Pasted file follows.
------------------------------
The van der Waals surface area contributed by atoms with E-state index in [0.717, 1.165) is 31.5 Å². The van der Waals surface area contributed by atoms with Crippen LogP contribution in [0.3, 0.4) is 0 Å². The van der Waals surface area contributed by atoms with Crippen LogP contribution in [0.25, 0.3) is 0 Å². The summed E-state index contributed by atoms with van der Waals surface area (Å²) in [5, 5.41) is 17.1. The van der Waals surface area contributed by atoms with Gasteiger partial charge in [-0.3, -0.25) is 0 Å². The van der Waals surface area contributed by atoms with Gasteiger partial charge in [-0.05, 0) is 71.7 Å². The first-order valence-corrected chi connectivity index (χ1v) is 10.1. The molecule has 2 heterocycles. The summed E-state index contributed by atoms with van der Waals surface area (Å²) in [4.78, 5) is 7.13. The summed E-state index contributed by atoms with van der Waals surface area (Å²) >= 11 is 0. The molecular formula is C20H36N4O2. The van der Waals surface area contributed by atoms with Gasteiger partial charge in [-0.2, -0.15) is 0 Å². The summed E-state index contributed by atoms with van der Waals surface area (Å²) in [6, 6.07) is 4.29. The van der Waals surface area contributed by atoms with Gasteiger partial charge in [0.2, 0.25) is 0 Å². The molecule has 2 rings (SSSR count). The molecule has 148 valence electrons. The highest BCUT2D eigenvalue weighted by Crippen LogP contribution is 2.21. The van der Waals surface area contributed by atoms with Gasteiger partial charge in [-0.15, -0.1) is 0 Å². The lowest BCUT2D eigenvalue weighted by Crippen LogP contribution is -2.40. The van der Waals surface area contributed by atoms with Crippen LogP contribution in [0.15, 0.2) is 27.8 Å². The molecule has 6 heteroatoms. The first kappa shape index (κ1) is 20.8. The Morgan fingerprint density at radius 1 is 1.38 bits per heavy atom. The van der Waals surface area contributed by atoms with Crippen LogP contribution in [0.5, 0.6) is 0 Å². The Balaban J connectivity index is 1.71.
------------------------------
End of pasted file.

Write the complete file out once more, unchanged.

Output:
The van der Waals surface area contributed by atoms with E-state index in [0.717, 1.165) is 31.5 Å². The van der Waals surface area contributed by atoms with Crippen LogP contribution in [0.3, 0.4) is 0 Å². The van der Waals surface area contributed by atoms with Crippen LogP contribution in [0.25, 0.3) is 0 Å². The summed E-state index contributed by atoms with van der Waals surface area (Å²) in [5, 5.41) is 17.1. The van der Waals surface area contributed by atoms with Gasteiger partial charge in [-0.3, -0.25) is 0 Å². The van der Waals surface area contributed by atoms with Gasteiger partial charge in [-0.05, 0) is 71.7 Å². The first-order valence-corrected chi connectivity index (χ1v) is 10.1. The molecule has 2 heterocycles. The summed E-state index contributed by atoms with van der Waals surface area (Å²) in [4.78, 5) is 7.13. The summed E-state index contributed by atoms with van der Waals surface area (Å²) >= 11 is 0. The molecular formula is C20H36N4O2. The van der Waals surface area contributed by atoms with Gasteiger partial charge in [-0.2, -0.15) is 0 Å². The summed E-state index contributed by atoms with van der Waals surface area (Å²) in [6, 6.07) is 4.29. The van der Waals surface area contributed by atoms with Gasteiger partial charge in [0.2, 0.25) is 0 Å². The molecule has 2 rings (SSSR count). The molecule has 148 valence electrons. The highest BCUT2D eigenvalue weighted by Crippen LogP contribution is 2.21. The van der Waals surface area contributed by atoms with Gasteiger partial charge in [-0.15, -0.1) is 0 Å². The lowest BCUT2D eigenvalue weighted by Crippen LogP contribution is -2.40. The van der Waals surface area contributed by atoms with Crippen LogP contribution in [0.15, 0.2) is 27.8 Å². The molecule has 6 heteroatoms. The first kappa shape index (κ1) is 20.8. The Morgan fingerprint density at radius 1 is 1.38 bits per heavy atom. The van der Waals surface area contributed by atoms with Crippen LogP contribution in [0.5, 0.6) is 0 Å². The Balaban J connectivity index is 1.71.